Integrative Pet Vet column: Marshmallow root herb for dogs and cats
Integrative Pet Vet
Marshmallow root (Althaea officinalis) has been used for thousands of years for health care. Its medicinal use was first recorded in the 9th century BC. The scientific name is derived from the Greek altho, meaning to cure, a strong statement for its health benefits. Historically it has been used for health problems related to the mucous membranes. Mucous membranes are the moist, inner lining of some organs and areas of the body like the digestive, respiratory and urinary tissues. This means it has indications for a wide range of problems that include diarrhea, coughs and urinary bladder disorders. Marshmallow root is the focus for use, but, in some situations, the leaf is used. Do not confuse the herb marshmallow root with the sweet marshmallow treat that no longer contains the marshmallow root herb.
Marshmallow root has many different actions depending on the amount of the herb given, frequency of administration and preparation. These actions include diuretic, antimicrobial, anti-inflammatory, expectorant, blood glucose lowering and immune boosting effects. The way the marshmallow root is processed can have an impact on the amount of the active constituent present. For example, marshmallow root contains a gelatinous material known as mucilage. This mucilage plays an important role in soothing and protecting irritated or inflamed tissue. Making a decoction (heating or boiling) will damage the mucilage, while a cold infusion (soaking in water) is best for the mucilage. This means that the method of preparation should be considered along with its intended use.
Specific health challenges experienced by dogs and cats that marshmallow root may benefit include problems with diarrhea, nausea and vomiting. These issues may be associated with chronic problems like inflammatory bowel disease or acute issues like stress-related diarrhea or upset from food changes. Marshmallow root also has benefits for urinary tract inflammation and infections as a result of its anti-inflammatory and antimicrobial effects along with its diuretic action. These same effects can be helpful for respiratory issues like bronchitis and laryngitis. In addition to its anti-inflammatory effects and mucous membrane protective actions, marshmallow root is an antitussive (relieves or prevents coughs). Historically, marshmallow has also been used topically for management of wounds.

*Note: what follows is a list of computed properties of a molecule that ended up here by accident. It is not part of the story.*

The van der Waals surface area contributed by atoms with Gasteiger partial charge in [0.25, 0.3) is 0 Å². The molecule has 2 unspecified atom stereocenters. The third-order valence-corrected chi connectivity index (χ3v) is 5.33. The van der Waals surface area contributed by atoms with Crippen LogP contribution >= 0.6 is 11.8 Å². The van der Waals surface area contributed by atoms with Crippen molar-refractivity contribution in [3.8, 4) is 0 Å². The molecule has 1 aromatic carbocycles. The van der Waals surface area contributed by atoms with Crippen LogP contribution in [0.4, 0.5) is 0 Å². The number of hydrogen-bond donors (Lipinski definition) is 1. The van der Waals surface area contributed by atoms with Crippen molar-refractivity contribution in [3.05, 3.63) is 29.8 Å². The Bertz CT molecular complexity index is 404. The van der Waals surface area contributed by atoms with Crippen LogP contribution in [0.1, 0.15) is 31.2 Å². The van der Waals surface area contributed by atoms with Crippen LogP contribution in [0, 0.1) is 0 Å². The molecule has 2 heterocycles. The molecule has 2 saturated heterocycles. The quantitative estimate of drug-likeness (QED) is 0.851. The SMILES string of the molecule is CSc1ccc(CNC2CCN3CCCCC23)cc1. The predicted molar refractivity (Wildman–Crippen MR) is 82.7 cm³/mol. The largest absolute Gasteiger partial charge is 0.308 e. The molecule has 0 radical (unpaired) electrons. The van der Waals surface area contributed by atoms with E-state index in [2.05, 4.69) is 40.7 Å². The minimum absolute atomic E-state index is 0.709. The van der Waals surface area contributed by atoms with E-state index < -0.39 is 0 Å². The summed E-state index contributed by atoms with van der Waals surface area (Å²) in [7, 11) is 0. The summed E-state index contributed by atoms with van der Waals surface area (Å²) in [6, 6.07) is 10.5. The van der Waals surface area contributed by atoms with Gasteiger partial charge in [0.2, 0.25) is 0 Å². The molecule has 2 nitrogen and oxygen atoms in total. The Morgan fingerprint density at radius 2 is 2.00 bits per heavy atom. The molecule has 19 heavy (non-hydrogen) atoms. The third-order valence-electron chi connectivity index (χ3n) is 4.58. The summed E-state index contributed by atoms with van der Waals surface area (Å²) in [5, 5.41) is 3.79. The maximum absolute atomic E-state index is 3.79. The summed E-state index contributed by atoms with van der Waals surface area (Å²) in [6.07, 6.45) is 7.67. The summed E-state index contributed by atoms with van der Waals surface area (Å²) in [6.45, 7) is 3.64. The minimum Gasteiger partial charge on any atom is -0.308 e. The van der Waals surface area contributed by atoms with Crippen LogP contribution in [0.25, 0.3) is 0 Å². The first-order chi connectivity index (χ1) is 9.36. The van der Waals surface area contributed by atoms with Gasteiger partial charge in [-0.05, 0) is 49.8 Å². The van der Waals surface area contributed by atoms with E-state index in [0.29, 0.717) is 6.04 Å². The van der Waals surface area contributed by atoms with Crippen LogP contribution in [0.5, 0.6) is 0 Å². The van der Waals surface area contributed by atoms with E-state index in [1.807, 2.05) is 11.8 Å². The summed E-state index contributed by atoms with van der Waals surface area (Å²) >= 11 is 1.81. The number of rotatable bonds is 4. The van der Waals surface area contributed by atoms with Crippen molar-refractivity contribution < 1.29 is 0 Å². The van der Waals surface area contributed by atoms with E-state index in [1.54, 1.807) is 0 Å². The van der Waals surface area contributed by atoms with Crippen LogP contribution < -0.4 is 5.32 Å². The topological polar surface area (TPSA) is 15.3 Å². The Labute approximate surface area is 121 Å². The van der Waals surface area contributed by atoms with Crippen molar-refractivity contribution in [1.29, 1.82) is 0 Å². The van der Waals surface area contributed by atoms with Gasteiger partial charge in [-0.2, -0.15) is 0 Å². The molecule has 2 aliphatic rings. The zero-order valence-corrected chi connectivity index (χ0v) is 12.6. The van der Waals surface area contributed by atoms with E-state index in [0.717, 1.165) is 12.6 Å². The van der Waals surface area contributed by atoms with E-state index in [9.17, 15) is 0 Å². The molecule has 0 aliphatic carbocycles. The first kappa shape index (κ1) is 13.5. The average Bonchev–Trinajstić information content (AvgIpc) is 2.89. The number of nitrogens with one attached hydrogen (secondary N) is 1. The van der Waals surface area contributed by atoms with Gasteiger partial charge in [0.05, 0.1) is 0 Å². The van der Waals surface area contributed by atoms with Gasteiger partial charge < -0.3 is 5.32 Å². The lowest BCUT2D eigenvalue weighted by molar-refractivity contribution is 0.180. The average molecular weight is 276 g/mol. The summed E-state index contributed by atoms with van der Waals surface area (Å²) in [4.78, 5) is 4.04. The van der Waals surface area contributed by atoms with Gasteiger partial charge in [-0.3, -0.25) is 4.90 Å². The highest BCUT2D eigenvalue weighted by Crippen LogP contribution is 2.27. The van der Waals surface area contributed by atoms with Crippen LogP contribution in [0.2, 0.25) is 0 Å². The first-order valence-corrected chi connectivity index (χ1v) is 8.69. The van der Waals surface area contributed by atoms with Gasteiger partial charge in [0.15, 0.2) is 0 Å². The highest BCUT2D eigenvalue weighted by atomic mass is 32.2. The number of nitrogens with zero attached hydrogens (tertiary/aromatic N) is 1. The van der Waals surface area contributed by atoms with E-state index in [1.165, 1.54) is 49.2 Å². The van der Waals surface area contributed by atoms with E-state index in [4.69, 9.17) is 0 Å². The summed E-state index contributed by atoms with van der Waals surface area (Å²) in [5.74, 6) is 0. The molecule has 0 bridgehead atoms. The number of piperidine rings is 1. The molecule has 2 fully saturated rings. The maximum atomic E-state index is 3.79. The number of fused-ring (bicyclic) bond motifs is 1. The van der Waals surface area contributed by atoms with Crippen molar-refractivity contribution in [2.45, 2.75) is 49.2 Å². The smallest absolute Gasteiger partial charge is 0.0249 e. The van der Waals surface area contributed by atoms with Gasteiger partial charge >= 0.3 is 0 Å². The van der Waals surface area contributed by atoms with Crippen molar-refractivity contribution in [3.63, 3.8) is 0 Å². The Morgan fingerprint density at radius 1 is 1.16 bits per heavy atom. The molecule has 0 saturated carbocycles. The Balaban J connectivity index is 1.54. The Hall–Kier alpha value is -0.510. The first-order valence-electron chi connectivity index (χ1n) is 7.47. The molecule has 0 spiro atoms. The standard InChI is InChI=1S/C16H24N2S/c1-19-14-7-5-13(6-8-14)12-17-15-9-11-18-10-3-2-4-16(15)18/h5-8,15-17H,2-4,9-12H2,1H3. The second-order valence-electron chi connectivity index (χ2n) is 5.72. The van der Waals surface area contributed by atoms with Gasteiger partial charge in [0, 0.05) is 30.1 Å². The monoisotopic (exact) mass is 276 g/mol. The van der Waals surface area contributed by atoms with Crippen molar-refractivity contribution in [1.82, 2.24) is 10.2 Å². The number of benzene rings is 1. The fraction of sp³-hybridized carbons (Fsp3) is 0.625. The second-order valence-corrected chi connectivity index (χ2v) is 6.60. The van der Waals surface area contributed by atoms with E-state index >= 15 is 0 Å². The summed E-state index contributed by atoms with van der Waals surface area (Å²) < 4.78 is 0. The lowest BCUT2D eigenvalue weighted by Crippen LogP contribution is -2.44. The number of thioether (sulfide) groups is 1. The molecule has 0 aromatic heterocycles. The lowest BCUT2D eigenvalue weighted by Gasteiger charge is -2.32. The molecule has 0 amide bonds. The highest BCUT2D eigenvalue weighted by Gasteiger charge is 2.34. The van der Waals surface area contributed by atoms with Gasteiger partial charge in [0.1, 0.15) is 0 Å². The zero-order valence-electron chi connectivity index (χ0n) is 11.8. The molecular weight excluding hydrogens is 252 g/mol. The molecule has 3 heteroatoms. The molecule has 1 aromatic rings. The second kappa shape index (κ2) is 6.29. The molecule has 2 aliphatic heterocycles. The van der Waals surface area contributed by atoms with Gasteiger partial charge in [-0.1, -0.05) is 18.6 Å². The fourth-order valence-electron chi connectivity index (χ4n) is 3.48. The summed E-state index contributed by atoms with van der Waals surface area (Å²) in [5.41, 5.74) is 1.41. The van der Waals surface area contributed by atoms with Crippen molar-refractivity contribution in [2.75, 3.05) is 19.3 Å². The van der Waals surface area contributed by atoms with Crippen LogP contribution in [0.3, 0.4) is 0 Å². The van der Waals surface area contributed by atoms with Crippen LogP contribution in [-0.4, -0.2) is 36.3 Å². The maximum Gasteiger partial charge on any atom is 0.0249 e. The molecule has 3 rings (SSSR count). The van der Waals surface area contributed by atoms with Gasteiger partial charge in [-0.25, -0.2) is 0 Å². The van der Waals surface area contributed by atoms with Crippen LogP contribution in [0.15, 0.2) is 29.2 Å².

Marshmallow root is often mixed with other herbs like licorice, mullein leaf or wild cherry bark. The goal is to use herbs that work together to more effectively address the range of symptoms associated with the illness being addressed. Before using these combinations, it is important to understand each of the ingredients and make sure that they are safe for pets.
Marshmallow root is considered safe to use for dogs and cats. However, it should be avoided in individuals that show sensitivity to marshmallow root. Marshmallow root can also lower blood glucose levels; therefore, use with caution in diabetic pets, especially if they are receiving insulin. Due to the high mucilage content, marshmallow root can potentially interfere with absorption of some medications. Timing of administration can be important.
As with all health issues for pets, it is essential to get a clear understanding of the illness and diagnosis before starting on any therapy. There are many illnesses that appear similar but have very different therapies. For example, vomiting can indicate that there is simply an upset stomach or intestine that just needs a conservative approach to soothing the inflammation. However, vomiting can indicate many other issues that can be more serious, like liver disease, pancreatitis or a foreign object like a ball in the stomach creating a blockage or severe irritation. Issues like a foreign object may require surgery for removal and cannot effectively be managed by marshmallow alone. In a similar manner, a cough could be caused by irritation in the airways requiring an approach that reduces the inflammation or the cough could be caused by a heart problem that requires management of the heart issue as the primary care. Keep in mind that marshmallow root may play a role in management of a health issue even when it is not the primary focus of therapy.
If you have questions about your pet’s health, contact your veterinarian. If you have questions about the use of herbs in your pet, contact a veterinary herbalist.
Ron Carsten, DVM, PhD, CVA, CCRT was one of the first veterinarians in Colorado to use the integrative approach, has lectured widely to veterinarians, and has been a pioneer in the therapeutic use of food concentrates to manage clinical problems. He is also the founder of Colorado Animal Rescue (CARE). In addition to his Doctor of Veterinary Medicine, he holds a PhD in Cell and Molecular Biology and is a Certified Veterinary Acupuncturist and Certified Canine Rehabilitation Therapist. He practices integrative veterinary medicine in Glenwood Springs.
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